As noted, the Brazos bankruptcy filing constituted an event of default under each Swap Agreement which led each Dealer to terminate its Swap Agreement, designate an early termination date and calculate their respective damages. All the Dealers, except one, obtained at least three market quotations, selected the intermediate quote and asserted claims against Brazos based on the intermediate quote. Two of the Dealers discounted their respective intermediate quote to account for collateral posted by Brazos, while another Dealer’s (together, the MQ Dealers) intermediate quote was not discounted for any posted collateral. Unlike the MQ Dealers, one Dealer (non-MQ Dealer) received two market quotations and thus applied the loss method by averaging the two quotes it received to calculate damages.
Objections and Responses to Interest Rate Swap Termination Claims
Each Dealer filed proofs of claim against Brazos for their respective interest swap termination claim, which, in the aggregate, totaled approximately $133 million. Brazos objected to the claims, arguing that each was overstated. In total, Brazos contended that the Dealers’ aggregate claims should be reduced by about 36% to a total of approximately $85.7 million.
In its objection, Brazos claimed that the MQ Dealers’ market quotation process was tainted because they failed to send a copy of a “Credit Support Document” between Brazos and the MQ Dealer to the market dealer. This omission, according to Brazos, caused the MQ Dealers to inflate their claims by soliciting pricing for a fully collateralized transaction rather than an under-collateralized transaction, which usually would attract lower bids. Similarly, Brazos argued that the non-MQ Dealer’s claim was overstated and made in bad faith because the two market quotations it relied on to calculate damages under the loss method failed to account for the “creditworthiness” of the defaulting party (i.e., Brazos).
Each Dealer responded, arguing that Brazos’ interpretation of the market quotation methodology was wrong. According to the MQ Dealers, Brazos’ obligations to post collateral were irrelevant because they read the definition of “market quotation” to require market dealers to consider only the collateral obligations of the dealer requesting the quotation and not the defaulting party. Likewise, the non-MQ Dealer argued that the creditworthiness of Brazos was not a factor in determining its loss and that the loss method definition under the Swap Agreements expressly permitted it to rely on the two market quotations it received to calculate damages.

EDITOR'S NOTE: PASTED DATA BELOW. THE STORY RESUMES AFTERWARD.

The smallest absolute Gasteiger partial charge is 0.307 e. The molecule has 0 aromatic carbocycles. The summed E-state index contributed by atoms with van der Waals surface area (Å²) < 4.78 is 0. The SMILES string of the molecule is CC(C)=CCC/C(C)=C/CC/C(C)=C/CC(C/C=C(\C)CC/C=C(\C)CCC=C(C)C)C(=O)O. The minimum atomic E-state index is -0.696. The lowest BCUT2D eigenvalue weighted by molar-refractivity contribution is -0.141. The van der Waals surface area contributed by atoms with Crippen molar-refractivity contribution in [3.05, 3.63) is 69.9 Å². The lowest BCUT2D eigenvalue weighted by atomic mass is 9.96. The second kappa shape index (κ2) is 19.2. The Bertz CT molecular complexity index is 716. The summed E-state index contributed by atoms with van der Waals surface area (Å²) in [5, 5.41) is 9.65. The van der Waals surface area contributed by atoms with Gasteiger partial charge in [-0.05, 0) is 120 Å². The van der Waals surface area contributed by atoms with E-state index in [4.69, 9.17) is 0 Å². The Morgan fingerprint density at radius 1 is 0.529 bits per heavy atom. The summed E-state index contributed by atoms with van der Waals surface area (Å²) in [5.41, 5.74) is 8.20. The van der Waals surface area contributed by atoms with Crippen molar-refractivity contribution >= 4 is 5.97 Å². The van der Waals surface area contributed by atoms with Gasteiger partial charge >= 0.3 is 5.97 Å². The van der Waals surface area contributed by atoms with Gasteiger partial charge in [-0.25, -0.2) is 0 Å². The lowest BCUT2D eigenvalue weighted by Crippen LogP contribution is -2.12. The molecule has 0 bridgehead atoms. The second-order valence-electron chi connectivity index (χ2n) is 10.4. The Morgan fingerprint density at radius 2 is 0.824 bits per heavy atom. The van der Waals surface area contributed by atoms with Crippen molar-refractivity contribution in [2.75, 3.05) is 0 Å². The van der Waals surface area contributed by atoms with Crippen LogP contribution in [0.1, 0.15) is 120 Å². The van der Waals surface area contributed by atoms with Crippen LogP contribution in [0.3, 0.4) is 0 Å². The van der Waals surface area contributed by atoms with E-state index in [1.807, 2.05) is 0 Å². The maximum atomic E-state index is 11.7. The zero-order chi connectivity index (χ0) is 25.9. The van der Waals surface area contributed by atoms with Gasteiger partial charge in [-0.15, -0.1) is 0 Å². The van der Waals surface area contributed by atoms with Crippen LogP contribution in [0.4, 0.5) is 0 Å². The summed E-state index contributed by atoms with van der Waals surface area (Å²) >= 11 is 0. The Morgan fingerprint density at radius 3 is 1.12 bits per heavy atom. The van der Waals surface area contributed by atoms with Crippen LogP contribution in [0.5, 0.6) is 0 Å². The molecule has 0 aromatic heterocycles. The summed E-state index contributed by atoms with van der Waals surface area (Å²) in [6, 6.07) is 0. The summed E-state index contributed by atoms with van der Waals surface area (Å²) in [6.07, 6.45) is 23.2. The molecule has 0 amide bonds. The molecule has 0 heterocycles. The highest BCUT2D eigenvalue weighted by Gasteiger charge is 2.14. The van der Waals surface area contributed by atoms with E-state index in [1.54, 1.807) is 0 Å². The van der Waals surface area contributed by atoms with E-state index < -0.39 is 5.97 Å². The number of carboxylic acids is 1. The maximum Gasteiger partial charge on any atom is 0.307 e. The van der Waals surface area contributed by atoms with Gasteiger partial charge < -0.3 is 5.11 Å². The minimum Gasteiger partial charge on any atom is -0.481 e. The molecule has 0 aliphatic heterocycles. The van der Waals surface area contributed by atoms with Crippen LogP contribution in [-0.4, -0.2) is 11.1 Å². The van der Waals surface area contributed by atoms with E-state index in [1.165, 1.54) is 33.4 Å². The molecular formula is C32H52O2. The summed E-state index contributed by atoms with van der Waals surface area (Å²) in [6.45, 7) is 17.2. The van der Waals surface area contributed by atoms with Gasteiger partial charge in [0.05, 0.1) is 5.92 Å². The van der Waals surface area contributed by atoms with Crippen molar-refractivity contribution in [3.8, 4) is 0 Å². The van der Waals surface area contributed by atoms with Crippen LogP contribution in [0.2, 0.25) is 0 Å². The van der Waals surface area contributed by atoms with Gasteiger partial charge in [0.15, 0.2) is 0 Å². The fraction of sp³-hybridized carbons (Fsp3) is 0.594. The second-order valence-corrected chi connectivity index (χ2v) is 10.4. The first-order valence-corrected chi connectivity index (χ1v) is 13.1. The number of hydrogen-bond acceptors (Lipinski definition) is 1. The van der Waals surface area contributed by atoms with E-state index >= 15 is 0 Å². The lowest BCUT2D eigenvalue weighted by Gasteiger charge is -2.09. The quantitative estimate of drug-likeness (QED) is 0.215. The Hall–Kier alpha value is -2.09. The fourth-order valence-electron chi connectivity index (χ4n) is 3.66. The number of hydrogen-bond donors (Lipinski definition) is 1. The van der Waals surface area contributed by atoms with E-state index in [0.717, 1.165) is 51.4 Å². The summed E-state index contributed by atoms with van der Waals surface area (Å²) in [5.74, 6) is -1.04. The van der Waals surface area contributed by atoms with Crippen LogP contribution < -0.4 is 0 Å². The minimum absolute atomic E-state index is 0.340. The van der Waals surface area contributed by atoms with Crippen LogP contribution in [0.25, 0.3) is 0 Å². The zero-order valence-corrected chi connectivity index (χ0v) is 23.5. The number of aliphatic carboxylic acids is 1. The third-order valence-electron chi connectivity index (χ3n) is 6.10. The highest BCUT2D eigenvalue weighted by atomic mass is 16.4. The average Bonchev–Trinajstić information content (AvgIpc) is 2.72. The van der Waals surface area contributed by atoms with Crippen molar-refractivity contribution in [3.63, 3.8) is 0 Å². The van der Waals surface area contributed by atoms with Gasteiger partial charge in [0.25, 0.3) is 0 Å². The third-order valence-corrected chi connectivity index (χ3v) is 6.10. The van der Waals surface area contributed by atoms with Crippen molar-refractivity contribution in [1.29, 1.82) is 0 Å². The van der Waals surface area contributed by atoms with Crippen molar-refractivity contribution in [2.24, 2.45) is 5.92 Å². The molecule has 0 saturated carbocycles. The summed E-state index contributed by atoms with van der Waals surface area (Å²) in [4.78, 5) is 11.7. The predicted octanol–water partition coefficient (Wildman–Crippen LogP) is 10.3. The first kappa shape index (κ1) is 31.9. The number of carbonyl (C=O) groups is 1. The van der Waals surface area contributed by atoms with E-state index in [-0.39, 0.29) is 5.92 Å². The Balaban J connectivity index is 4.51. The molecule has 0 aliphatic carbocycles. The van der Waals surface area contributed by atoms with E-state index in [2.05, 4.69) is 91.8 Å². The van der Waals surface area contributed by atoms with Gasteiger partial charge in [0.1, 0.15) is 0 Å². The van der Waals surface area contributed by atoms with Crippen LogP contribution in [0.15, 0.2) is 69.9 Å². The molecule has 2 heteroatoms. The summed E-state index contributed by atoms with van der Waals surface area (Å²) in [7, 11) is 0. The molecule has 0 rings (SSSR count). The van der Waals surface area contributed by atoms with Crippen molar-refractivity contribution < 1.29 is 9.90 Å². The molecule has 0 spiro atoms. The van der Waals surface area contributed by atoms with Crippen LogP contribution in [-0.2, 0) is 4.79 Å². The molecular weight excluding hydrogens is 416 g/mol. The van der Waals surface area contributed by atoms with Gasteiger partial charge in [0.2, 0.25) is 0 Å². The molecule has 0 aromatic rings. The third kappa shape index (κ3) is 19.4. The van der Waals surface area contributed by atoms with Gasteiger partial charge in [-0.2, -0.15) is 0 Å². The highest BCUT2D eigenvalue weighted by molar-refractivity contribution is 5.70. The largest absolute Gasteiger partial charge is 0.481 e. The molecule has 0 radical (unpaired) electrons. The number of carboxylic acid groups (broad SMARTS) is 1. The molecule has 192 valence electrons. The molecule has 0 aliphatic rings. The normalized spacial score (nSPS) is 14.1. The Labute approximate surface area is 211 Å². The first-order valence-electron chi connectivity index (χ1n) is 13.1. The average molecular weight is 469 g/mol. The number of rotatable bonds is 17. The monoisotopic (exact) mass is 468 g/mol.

The Dealers’ claim calculations were supported by ISDA and the Securities Industry and Financial Markets Association (SIFMA), another significant trade association that represents, among others, broker-dealers. Both associations criticized Brazos’ interpretation of the damage methodology under the Swap Agreements as inconsistent with their plain meaning, and ISDA, as the effective author of the Swap Agreements, argued that Brazos’ interpretation was inconsistent with the intended meaning of the Swap Agreements. According to ISDA and SIFMA, the Dealers “scrupulously” followed the market quotation process and the loss methodology set forth in the Swap Agreements. Both associations warned that Brazos’ interpretation, if adopted, would create enormous uncertainty and destabilize financial markets, which the safe harbor provisions (including those related to swap agreements) under the Bankruptcy Code were enacted to prevent.
The economic difference between the Dealers’ calculation of their claims and Brazos’ position would have had a significant impact in the Brazos case. Unsecured creditors in Brazos expect to receive distributions of at least 89 cents on the dollar. As a result, the ultimate pay out on the Dealers’ claims under their damage calculation would be approximately $120 million, and under Brazos’ damage calculation, it would only be approximately $76 million, a meaningful $44 million (approximately 37%) difference.
On November 14, 2022, the U.S. Bankruptcy Court for the Southern District of Texas, Case No. 21-30725, approved a settlement of the Dealers’ filed claims which reduces them, in the aggregate, by approximately $800,000, for a total amount of approximately $132.2 million.
Non-debtor counterparties to safe-harbored transactions who “scrupulously” comply with close-out and damage calculation terms have very strong positions in disputes over their loss damage claims in and out of bankruptcy, especially, if all information related to the calculation of damages is properly preserved. They also, as Brazos demonstrates, should get the support of ISDA and SIFMA, each of which has an institutional imperative to defend ISDA Master Agreements, where there is not yet controlling law on this issue.